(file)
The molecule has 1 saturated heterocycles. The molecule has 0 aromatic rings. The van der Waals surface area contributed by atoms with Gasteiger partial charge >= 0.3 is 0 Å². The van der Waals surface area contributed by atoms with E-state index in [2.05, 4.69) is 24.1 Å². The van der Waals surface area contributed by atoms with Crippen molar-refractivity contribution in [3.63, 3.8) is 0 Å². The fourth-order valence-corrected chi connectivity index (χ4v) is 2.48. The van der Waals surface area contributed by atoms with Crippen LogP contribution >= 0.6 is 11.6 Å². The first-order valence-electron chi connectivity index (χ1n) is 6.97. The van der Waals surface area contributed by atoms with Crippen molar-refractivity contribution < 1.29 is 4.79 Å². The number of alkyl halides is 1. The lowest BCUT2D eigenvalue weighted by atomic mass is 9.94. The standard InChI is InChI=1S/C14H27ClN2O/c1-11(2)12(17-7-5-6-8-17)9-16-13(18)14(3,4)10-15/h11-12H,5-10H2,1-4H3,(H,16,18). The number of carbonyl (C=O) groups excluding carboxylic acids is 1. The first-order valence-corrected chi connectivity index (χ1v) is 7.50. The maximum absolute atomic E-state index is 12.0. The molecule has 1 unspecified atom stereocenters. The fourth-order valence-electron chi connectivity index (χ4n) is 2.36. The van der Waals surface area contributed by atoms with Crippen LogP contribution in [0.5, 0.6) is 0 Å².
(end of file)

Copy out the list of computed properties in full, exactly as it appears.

The molecule has 1 saturated heterocycles. The molecule has 0 aromatic rings. The van der Waals surface area contributed by atoms with Gasteiger partial charge >= 0.3 is 0 Å². The van der Waals surface area contributed by atoms with E-state index in [2.05, 4.69) is 24.1 Å². The van der Waals surface area contributed by atoms with Crippen molar-refractivity contribution in [3.63, 3.8) is 0 Å². The fourth-order valence-corrected chi connectivity index (χ4v) is 2.48. The van der Waals surface area contributed by atoms with Crippen LogP contribution >= 0.6 is 11.6 Å². The first-order valence-electron chi connectivity index (χ1n) is 6.97. The van der Waals surface area contributed by atoms with Crippen molar-refractivity contribution < 1.29 is 4.79 Å². The number of alkyl halides is 1. The lowest BCUT2D eigenvalue weighted by atomic mass is 9.94. The standard InChI is InChI=1S/C14H27ClN2O/c1-11(2)12(17-7-5-6-8-17)9-16-13(18)14(3,4)10-15/h11-12H,5-10H2,1-4H3,(H,16,18). The number of carbonyl (C=O) groups excluding carboxylic acids is 1. The first-order valence-corrected chi connectivity index (χ1v) is 7.50. The maximum absolute atomic E-state index is 12.0. The molecule has 1 unspecified atom stereocenters. The fourth-order valence-electron chi connectivity index (χ4n) is 2.36. The van der Waals surface area contributed by atoms with Crippen LogP contribution in [0.5, 0.6) is 0 Å².